Verse > Anthologies > Henry Wadsworth Longfellow, ed. > Poems of Places > England
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Henry Wadsworth Longfellow, ed.  Poems of Places: An Anthology in 31 Volumes.
England: Vols. I–IV.  1876–79.
 
London Streets
Piccadilly
Letitia Elizabeth Landon (1802–1838)
 
THE SUN is on the crowded street;
  It kindles those old towers,
Where England’s noblest memories meet,
  Of old historic hours.
 
Vast, shadowy, dark, and indistinct,        5
  Tradition’s giant fane,
Whereto a thousand years are linked
  In one electric chain.
 
So stands it when the morning light
  First steals upon the skies,        10
And, shadowed by the fallen night,
  The sleeping city lies.
 
It stands with darkness round it cast,
  Touched by the first cold shine;
Vast, vague, and mighty as the past,        15
  Of which it is the shrine.
 
’T is lovely when the moonlight falls
  Around the sculptured stone,
Giving a softness to the walls,
  Like love that mourns the gone.        20
 
Then comes the gentlest influence
  The human heart can know,
The mourning over those gone hence
  To the still dust below.
 
The smoke, the noise, the dust of day,        25
  Have vanished from the scene;
The pale lamps gleam with spirit ray
  O’er the park’s sweeping green.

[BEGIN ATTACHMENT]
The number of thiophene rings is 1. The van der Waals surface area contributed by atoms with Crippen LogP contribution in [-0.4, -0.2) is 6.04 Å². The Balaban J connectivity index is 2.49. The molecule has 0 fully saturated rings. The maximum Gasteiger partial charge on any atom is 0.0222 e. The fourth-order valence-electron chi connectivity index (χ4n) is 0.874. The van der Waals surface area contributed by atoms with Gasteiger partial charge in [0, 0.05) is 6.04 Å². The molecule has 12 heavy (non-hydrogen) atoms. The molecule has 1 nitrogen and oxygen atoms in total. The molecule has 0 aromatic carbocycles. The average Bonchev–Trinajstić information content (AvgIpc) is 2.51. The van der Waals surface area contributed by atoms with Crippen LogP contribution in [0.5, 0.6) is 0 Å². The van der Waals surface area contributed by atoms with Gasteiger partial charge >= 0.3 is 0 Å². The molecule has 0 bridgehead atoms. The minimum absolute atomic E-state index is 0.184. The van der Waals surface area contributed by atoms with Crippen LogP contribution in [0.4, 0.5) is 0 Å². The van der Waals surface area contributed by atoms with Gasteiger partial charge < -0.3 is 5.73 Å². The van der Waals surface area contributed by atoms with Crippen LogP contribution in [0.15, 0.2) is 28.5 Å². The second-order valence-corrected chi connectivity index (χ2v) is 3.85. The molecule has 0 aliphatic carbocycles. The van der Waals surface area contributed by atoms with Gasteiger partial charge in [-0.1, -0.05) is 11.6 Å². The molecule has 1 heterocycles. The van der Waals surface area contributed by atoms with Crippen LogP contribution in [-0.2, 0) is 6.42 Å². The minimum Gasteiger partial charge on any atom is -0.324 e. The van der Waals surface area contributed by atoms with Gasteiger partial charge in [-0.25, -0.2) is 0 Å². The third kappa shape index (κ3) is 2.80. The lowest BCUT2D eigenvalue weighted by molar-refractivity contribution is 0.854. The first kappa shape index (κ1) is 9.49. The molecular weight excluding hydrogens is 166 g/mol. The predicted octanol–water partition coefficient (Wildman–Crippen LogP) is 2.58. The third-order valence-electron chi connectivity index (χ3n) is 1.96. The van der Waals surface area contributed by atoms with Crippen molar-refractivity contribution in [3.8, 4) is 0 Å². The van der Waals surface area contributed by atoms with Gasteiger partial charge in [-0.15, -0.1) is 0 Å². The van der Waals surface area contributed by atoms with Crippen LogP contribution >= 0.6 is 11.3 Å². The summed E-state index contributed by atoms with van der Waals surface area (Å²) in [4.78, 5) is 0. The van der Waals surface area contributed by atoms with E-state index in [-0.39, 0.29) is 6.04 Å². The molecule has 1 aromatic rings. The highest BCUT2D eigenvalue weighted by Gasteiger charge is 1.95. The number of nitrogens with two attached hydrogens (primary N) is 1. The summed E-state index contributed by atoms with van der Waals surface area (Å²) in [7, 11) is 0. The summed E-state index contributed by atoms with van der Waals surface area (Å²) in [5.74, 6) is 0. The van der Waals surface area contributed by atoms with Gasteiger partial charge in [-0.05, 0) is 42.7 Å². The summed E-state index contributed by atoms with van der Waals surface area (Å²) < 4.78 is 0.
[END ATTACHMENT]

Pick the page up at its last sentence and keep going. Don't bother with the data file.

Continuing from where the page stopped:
Sad shining on her lonely path,
  The moon’s calm smile above,        30
Seems as it lulled life’s toil and wrath
  With universal love.
 
Past that still hour, and its pale moon,
  The city is alive;
It is the busy hour of noon,        35
  When man must seek and strive.
 
The pressure of our actual life
  Is on the waking brow;
Labor and care, endurance, strife,
  These are around him now.        40
 
How wonderful the common street,
  Its tumult and its throng,
The hurrying of the thousand feet
  That bear life’s cares along.
 
How strongly is the present felt,        45
  With such a scene beside;
All sounds in one vast murmur melt
  The thunder of the tide.
 
All hurry on,—none pause to look
  Upon another’s face:        50
The present is an open book
  None read, yet all must trace.
 
The poor man hurries on his race,
  His daily bread to find;
The rich man has yet wearier chase,        55
  For pleasure ’s hard to bind.
 
All hurry, though it is to pass
  For which they live so fast,—
What doth the present but amass
  The wealth that makes the past?        60
 
The past is round us,—those old spires
  That glimmer o’er our head;
Not from the present is their fires,
  Their light is from the dead.
 
But for the past the present’s powers        65
  Were waste of toil and mind
But for those long and glorious hours
  Which leave themselves behind.
 
 
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